Visa Crackdowns – What Attorneys Need to Know: Visas, Residency, and Relief from Deportation

$245.00

CLE Credits earned: 4 GENERAL (or 4 LAW & LEGAL or WA state)

Attorneys will learn the basic law and practice governing how foreign nationals can visit, live, work and/or reside lawfully in the United States, either temporarily or permanently. We also will discuss relief from deportation and humanitarian relief and touch on the most common ethical issues confronting the immigration practitioner. Finally, we will discuss important resources needed to competently practice immigration law.

This course is co-sponsored by the Federal Bar Association.

Key topics to be discussed:

•   Immigration law terminology and ethical issues
•   Nonimmigrant visas for work, studies and other purposes
•   Employment-based immigrant preference categories and visas
•   Family-based immigrant visas for immediate relatives and other family members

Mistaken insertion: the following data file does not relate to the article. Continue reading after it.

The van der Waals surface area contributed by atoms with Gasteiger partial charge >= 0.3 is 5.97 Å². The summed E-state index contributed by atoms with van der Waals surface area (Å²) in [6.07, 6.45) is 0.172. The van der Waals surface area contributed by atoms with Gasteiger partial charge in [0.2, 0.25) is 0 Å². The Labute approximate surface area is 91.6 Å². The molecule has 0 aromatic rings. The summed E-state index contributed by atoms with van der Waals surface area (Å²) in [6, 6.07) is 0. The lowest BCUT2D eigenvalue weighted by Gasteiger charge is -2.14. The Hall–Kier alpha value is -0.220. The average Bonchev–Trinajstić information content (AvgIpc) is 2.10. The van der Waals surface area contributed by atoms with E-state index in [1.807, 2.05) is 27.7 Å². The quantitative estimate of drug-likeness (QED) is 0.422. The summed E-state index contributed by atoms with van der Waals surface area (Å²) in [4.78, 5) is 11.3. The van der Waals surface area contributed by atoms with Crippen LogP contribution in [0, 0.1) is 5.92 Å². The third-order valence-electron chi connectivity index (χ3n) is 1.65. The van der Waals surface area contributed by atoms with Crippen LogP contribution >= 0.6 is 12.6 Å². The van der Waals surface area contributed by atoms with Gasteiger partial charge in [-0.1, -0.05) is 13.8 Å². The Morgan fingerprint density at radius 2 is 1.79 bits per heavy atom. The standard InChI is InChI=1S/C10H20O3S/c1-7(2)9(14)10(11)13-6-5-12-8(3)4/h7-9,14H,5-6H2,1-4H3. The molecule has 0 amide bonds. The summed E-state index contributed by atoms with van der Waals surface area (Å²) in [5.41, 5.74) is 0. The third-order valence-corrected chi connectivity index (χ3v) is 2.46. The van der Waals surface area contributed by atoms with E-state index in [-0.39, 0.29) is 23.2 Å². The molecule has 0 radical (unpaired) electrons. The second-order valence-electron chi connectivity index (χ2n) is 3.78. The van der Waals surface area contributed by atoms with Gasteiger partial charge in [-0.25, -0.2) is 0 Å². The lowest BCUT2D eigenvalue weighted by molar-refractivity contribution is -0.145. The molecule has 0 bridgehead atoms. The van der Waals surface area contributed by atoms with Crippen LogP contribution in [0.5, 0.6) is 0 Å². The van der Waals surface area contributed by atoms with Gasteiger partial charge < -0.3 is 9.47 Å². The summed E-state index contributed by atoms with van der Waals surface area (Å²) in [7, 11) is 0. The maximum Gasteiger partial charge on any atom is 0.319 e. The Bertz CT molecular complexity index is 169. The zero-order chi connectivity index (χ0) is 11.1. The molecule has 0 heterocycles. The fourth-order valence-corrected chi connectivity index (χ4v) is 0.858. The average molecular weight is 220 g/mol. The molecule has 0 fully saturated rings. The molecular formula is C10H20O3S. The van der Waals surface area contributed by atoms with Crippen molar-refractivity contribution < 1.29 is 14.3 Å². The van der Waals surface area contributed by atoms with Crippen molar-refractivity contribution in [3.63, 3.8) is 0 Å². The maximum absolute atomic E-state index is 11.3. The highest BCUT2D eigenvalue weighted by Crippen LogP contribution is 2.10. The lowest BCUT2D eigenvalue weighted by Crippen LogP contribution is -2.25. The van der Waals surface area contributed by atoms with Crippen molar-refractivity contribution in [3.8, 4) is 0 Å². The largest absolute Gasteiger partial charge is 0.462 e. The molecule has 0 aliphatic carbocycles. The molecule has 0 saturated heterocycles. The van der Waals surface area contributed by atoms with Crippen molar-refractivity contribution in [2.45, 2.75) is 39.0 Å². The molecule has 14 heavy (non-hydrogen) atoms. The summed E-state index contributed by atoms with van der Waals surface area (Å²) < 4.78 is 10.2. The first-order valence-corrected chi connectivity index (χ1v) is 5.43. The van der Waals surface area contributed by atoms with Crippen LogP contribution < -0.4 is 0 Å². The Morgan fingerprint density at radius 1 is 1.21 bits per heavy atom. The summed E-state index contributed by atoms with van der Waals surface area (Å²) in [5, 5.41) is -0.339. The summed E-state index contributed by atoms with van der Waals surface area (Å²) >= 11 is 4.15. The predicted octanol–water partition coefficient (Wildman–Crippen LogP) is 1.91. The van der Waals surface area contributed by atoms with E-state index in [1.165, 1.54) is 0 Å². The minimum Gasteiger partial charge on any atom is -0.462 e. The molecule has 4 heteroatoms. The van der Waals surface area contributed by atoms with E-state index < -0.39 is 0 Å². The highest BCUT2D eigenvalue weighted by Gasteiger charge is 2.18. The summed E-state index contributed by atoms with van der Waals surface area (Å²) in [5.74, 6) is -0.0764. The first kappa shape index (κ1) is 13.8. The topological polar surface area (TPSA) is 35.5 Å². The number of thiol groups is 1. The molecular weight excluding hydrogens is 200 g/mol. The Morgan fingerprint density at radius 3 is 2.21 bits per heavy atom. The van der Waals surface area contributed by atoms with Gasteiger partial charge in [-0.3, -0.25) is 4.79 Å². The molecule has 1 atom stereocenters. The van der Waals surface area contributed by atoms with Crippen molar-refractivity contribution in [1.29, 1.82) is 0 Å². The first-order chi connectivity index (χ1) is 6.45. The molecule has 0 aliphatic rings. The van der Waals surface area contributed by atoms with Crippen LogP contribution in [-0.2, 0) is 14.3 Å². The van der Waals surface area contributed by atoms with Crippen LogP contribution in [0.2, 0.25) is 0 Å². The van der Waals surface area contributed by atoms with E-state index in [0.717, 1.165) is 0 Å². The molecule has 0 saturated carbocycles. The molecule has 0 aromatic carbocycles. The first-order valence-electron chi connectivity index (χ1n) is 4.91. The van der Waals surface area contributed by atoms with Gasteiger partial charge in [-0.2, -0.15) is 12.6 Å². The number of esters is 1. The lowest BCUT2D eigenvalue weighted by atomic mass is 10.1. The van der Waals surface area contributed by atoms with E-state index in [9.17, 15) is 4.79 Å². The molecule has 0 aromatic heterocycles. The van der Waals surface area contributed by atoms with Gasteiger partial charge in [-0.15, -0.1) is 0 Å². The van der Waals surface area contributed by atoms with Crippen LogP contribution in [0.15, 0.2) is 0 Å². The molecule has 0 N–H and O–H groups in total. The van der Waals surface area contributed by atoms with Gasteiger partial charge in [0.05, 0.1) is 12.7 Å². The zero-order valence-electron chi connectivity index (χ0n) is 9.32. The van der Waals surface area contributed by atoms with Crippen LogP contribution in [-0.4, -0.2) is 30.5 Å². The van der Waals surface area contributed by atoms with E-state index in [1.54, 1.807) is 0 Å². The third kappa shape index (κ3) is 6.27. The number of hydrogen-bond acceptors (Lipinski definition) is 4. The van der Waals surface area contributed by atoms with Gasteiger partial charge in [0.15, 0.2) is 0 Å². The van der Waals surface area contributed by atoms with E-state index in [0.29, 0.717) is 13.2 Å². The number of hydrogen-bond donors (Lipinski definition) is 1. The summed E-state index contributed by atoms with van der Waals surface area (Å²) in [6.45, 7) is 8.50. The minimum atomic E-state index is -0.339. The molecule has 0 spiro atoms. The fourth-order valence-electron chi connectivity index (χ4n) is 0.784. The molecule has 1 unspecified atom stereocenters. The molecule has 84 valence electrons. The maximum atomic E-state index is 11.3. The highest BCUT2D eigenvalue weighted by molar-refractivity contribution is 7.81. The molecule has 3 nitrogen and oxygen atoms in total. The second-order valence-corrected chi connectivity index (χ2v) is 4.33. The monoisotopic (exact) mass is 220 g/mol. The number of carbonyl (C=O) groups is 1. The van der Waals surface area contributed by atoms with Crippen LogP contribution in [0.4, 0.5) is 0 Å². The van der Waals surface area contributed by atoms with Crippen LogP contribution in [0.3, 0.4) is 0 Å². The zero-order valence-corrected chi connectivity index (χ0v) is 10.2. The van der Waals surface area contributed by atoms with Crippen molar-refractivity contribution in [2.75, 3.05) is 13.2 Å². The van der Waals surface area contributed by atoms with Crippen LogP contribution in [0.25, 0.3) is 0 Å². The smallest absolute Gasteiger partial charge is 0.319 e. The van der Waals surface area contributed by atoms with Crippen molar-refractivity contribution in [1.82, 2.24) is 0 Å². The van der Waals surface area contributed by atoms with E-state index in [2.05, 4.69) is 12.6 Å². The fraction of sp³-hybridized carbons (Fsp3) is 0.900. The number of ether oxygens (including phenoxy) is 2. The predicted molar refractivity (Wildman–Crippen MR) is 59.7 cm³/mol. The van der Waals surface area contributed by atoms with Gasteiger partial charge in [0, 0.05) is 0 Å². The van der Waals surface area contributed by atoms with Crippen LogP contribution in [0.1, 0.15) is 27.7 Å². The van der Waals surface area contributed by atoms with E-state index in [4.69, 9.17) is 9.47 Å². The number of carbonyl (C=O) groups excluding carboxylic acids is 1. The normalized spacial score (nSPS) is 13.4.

•   Removal defense and humanitarian forms of relief
•   Naturalization and citizenship

Date / Time: January 17, 2019

•   10:00 am – 2:15 pm Eastern
•   9:00 am – 1:15 pm Central
•   8:00 am – 12:15 pm Mountain
•   7:00 am – 11:15 am Pacific

Choose a format:

•   Live Video Broadcast/Re-Broadcast: Watch Program “live” in real-time, must sign-in and watch program on date and time set above. May ask questions during presentation via chat box. Qualifies for “live” CLE credit.
•   On-Demand Video: Access CLE 24/7 via on-demand library and watch program anytime. Qualifies for self-study CLE credit. On-demand versions are made available 7 business days after the original recording date and are view-able for up to one year.

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Original Broadcast Date: January 17, 2019

Rina Gandhi, Esq.